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Improving the Shareholder Proposal Process: Statement on Proposed Amendments to Rule 14a-8

July 13, 2022

Shareholder proposals represent a key mechanism for shareholders to engage with management, put issues of importance on the proxy ballot, and generally enhance oversight and accountability. Through this process, shareholders have introduced significant improvements in corporate governance including majority vote rules for the election of directors, elimination of staggered board terms, limits on poison pills that serve to entrench management, and requirements for independent board chairs. Indeed shareholder proposals have often been a catalyst for pivotal corporate governance reforms. And shareholder-proponents have been early and leading voices – bellwethers for management – on significant issues such as climate risk, workforce diversity, and political spending disclosure.

For all of these reasons, it is imperative that the substantive bases for excluding shareholder proposals from the ballot are not overbroad and create as balanced, predictable, and efficient a framework as possible.[1] Accordingly, I am pleased to support the amendments we propose to today, which would clarify the framework governing the inclusion or exclusion of shareholder proposals from the proxy ballot, and help ensure proponents have a fair opportunity to put appropriate proposals before their fellow shareholders.

In particular, the Commission proposes today to amend the provisions of Rule 14a-8 permitting exclusion on three different bases: that a proposal (1) has already been substantially implemented; (2) is duplicative of another current proposal, or (3) constitutes a resubmission of a prior proposal that failed to meet resubmission thresholds.

With respect to substantial implementation, the proposed amendment is intended to focus analysis on whether the essential elements of a proposal have been implemented – establishing a more objective and specific standard to enhance certainty for shareholders and companies alike.[2]

With respect to duplication and resubmission, the proposed amendments would align and narrow these bases for exclusion to circumstances where proposals address the same subject matter and seek the same objective by the same means, thereby facilitating the ability of shareholders to put forth various differing approaches to achieving their objectives.[3] Just as management endeavors to be innovative and creative in driving value and seeking solutions, shareholders too can add value by generating ideas for different approaches to an issue.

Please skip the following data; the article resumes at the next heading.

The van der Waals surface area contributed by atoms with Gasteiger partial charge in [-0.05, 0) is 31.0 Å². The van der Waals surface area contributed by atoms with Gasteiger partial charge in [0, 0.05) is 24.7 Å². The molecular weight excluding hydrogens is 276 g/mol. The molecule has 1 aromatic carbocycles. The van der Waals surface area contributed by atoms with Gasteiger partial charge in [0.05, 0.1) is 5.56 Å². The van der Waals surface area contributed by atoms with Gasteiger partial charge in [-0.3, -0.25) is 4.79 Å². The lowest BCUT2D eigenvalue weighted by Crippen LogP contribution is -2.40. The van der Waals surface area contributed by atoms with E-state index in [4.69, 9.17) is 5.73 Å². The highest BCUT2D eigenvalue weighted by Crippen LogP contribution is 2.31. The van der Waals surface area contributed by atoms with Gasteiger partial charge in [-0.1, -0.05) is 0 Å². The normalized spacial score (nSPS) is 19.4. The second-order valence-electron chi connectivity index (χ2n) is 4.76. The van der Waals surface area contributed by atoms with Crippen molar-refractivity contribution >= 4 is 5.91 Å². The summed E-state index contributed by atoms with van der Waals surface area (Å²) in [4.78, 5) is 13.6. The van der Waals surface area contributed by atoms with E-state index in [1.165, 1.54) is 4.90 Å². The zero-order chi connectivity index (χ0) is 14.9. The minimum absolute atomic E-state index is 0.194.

The proposed amendments are tailored and thoughtful revisions to Rule 14a-8 that, importantly, are carefully informed by the staff’s experience applying the rule through the 14a-8 no-action process. Thus, I’m pleased to support this recommendation, and I want to thank staff in the Division of Corporation Finance, the Division of Economic and Risk Analysis, and the Office of the General Counsel for their work on this proposal, which as usual reflects their expertise and attention to detail. Thank you.

[1] See Amendments to Rules on Shareholder Proposals, Release No. 34-40018 (May 21, 1998) (describing revisions to 14a-8 as an effort to make the framework as “fair, predictable, and efficient” as possible).

[2] See Substantial Implementation, Duplication, and Resubmission of Shareholder Proposals Under Exchange Act Rule 14a-8, Proposed Rule, Release No. 34-[x] (July 13, 2022) (“We believe that an analysis that focuses on the specific elements of a proposal would provide a reliable indication of whether the actions taken to implement a proposal are sufficiently responsive to the proposal such that it has been substantially implemented. . . We believe that the proposed amendment would facilitate shareholder suffrage, provide a more objective and specific framework for the substantial implementation exclusion, assist the staff in more efficiently reviewing and responding to no‑action requests, and benefit shareholders and companies by promoting more consistent and predictable determinations.”) [Adopting Release].

[3] See Adopting Release at 20-21 (describing the proposed amendment to the duplication provision, which is consistent with the proposed approach to the resubmission provision, saying “the proposed amendment would enable the consideration by a company’s shareholders of later-received proposals that may be similar to and/or address the same subject matter as an earlier-received proposal but which seek different objectives or offer different means of addressing the same matter.”).

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